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EV MARKET GETS A SPARK



“50% of Australia’s new car sales to be EVs by 2030”


Bill Shorten effectively fired the starting gun for the Electric Vehicle (EV) industry in Australia when he announced a few months out from the election that Labor would target 50% of Australia’s new car sales to be EVs by 2030. Shorten drove off, leaving the Government in Labor’s dust.


Michaelia Cash, with Morrison by her shoulder, accused Labor of stealing our weekends “They’re coming for your utes? Oh please. Enough with the limp scares”, denying tradies their mega utes and questioning the time of recharging the vehicle.


Shorten stepped aside for the fabulous KK to blow the Government out of the water which she did with some aplomb, showing numerous photographs of Government ministers with electric cars and buses trumpeting their policy to target 50% of Australia’s new car sales to be EVs by 2030.


“Supplying and installing EV chargers has seen “five to six-fold growth” over the past financial year”


Hey, that’s the same policy Labor announced. So, instead of commending Labor on matching their policy, they lampooned it. The Bookmaking Agencies lengthened the Government’s odds.


So, what’s happened since? Well, judging by Jenny Wiggins and Simon Evans article ‘Labor charges electric vehicle market’ in the AFR of 11-12 May, it’s all happening. In the article, they report that a business supplying and installing EV chargers has seen “five to six-fold growth” over the past financial year.


A major car dealership group CEO notes that “a string of new electric vehicles will hit Australia in earnest from 2022.” Apparently, Jaguar and VW are ahead of the pack. Auto clubs are investing in charging stations. The NRMA in NSW is building a network of 40.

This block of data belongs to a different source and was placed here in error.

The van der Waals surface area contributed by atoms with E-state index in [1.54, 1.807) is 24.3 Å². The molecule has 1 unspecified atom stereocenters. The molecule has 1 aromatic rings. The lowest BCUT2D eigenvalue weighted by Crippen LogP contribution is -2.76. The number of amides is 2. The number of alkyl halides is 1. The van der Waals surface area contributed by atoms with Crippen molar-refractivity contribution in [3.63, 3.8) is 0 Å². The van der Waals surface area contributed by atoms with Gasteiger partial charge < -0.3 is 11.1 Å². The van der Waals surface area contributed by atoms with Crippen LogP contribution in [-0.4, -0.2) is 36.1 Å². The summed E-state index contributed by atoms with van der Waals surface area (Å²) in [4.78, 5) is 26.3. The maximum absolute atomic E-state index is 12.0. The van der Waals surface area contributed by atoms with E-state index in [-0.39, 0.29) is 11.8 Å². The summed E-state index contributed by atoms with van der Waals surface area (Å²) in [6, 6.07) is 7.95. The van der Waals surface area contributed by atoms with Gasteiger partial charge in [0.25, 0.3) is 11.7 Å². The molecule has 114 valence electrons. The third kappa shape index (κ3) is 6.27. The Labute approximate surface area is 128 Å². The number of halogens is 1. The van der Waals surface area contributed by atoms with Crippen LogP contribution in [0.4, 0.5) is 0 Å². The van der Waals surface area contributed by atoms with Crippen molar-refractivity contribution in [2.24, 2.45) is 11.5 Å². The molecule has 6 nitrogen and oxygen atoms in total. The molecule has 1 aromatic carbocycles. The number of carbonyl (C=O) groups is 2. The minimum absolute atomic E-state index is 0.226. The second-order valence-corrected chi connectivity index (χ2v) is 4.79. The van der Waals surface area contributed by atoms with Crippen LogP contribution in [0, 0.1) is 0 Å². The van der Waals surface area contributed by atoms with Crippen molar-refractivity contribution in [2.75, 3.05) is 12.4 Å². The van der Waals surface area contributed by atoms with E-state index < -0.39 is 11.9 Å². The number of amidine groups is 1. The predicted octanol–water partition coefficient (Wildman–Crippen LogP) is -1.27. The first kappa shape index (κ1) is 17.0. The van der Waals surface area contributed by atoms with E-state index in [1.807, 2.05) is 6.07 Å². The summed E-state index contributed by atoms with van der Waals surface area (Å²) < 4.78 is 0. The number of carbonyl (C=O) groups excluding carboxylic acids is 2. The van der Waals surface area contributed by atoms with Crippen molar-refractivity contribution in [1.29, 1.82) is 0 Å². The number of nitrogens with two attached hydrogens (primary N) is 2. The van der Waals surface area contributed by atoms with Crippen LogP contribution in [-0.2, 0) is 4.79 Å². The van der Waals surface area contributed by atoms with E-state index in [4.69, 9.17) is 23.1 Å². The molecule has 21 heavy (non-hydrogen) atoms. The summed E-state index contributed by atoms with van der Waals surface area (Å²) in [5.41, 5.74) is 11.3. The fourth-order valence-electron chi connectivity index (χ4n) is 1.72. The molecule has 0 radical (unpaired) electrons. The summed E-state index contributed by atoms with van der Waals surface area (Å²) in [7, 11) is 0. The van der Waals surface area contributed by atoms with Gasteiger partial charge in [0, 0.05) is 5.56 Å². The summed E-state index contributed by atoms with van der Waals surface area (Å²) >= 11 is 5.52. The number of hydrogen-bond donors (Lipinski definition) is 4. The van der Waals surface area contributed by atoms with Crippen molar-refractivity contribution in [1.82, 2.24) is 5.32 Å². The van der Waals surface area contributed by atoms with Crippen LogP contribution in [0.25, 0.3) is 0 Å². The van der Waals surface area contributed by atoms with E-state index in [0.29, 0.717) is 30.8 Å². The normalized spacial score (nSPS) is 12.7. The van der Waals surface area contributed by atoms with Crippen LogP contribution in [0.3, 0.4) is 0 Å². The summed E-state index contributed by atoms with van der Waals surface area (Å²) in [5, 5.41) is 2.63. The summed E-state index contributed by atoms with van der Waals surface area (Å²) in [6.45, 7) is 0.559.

“There is a proposal to manufacture lithium-ion batteries in Townsville.”


The advent of EVs raises some tantalising challenges for industry and Government alike, quite apart from preserving the weekend and getting to building sites. While the prospect of EVs being constructed in Australia is minimal, indeed on any large scale, Wiggins and Evans report that there is a proposal to manufacture lithium-ion batteries in Townsville.


“Western Australia will be producing half of the world’s lithium”


Darren Gray in the SMH and The Age reports that Western Australia will be producing half of the world’s lithium by the end of 2019. “One of the world’s largest lithium mines” is about to start production and expects to ship its first order in June.


Whoever comprises the Federal Government over the decade ahead will be tasked with supporting investment in charging infrastructure (now that both major parties are on the same page). With the hit in revenue from the decline in fuel excise, which is already happening – it really is an opportune time for Australia to embrace this new market and lessen the impact of revenue declines in fuel by developing new and emerging technology.

With our resources to produce the lithium batteries that are going to be in demand worldwide it is really a no brainer not to enter the fray sooner rather than later.


There may be a final high in the last days of the petrol car industry – It’s doubtful that it will disappear completely - but inhaling the last of the fumes of an industry that is nearing extinction is only prolonging the inevitable.


With Australia at the polls in only a few days, it will be interesting to see how we vote, if we travel down the old road and cling to petrol a while longer or show some progression and adapt and adopt a new technology.


Andrew Bowden and Sam Bloch

16 May 2019

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